Russian cosmonaut Sergei Prokopyev said that the mysterious hole in a Soyuz capsule docked to the International Space Station was drilled from the inside, according to the Associated Press.
Prokopyev was one of two cosmonauts who inspected the hole during an “unprecedented” spacewalk back on 11 December. This report is the latest in a months-long saga that’s long since turned weird.
Scientists noticed a pressure leak on the ISS back on 29 August of this year. They determined the source was a 2-millimetre hole in the Soyuz capsule and quickly filled it up with epoxy. NASA reported that the astronauts were never in any danger.
Since then, photos of the hole revealed that it looked an awful lot like a drill hole. Russian authorities intimated that it could have come from “deliberate spoilage,” but stopped short of making direct accusations. Yury Borisov, deputy prime minister of Russia for Defense and Space Industry, vehemently denied trying to “[compromise the reputation] of either our cosmonauts, or of American astronauts,” according to Russian state-run news agency RIA Novosti.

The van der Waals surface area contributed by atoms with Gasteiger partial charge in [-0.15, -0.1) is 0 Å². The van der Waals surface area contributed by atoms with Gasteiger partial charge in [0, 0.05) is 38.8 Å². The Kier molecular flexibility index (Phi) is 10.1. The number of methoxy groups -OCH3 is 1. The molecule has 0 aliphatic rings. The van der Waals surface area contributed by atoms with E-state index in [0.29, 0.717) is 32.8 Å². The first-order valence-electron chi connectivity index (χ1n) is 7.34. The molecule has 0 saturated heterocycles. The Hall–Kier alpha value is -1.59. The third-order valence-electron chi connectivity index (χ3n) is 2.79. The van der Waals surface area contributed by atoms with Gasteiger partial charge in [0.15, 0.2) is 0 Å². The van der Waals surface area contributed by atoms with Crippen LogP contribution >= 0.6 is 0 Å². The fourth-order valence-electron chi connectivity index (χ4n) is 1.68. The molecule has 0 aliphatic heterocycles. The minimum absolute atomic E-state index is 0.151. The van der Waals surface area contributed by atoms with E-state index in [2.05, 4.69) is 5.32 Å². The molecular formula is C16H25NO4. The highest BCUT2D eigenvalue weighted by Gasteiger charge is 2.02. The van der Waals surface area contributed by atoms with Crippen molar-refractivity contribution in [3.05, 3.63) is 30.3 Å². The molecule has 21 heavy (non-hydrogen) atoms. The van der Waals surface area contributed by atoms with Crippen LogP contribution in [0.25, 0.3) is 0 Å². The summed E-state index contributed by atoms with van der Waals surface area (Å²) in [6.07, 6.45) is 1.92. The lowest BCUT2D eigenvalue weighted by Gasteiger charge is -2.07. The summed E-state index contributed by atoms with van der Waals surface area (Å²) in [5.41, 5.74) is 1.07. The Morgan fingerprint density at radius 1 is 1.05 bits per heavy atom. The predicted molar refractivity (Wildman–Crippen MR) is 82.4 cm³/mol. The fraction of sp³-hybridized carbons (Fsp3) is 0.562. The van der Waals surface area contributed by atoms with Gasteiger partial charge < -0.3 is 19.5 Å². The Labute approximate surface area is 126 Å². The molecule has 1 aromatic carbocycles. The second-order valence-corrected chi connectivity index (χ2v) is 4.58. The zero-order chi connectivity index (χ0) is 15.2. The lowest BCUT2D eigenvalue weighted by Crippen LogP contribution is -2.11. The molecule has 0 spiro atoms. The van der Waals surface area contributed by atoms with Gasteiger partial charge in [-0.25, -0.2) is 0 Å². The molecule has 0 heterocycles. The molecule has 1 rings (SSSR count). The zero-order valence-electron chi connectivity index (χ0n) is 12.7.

Prokopyev and Russian cosmonaut Oleg Kononenko inspected the hole in a complex spacewalk on 11 December, which required detaching part of the capsule’s meteorite shield.
There aren’t many more details presently—and it’s unclear whether the hole was created in Earth or space. Pablo De Leon, professor in extravehicular activities and space suit design at the Department of Space Studies of the University of North Dakota, Grand Forks, told us in September that microgravity would have made it exceedingly difficult to drill such a hole in space. And indeed, Prokopyev said that it would be up to further investigation to determine when the hole was made.
So, while this might be a new development in the story, it’s not changing much. We still don’t know who drilled the hole or when, and the investigation continues. Prokopyev denied that the hole could have been drilled by an astronaut.
We’ve reached out to NASA for comment and will continue to keep you updated on this story as it develops. [Associated Press]
Featured image: NASA (AP)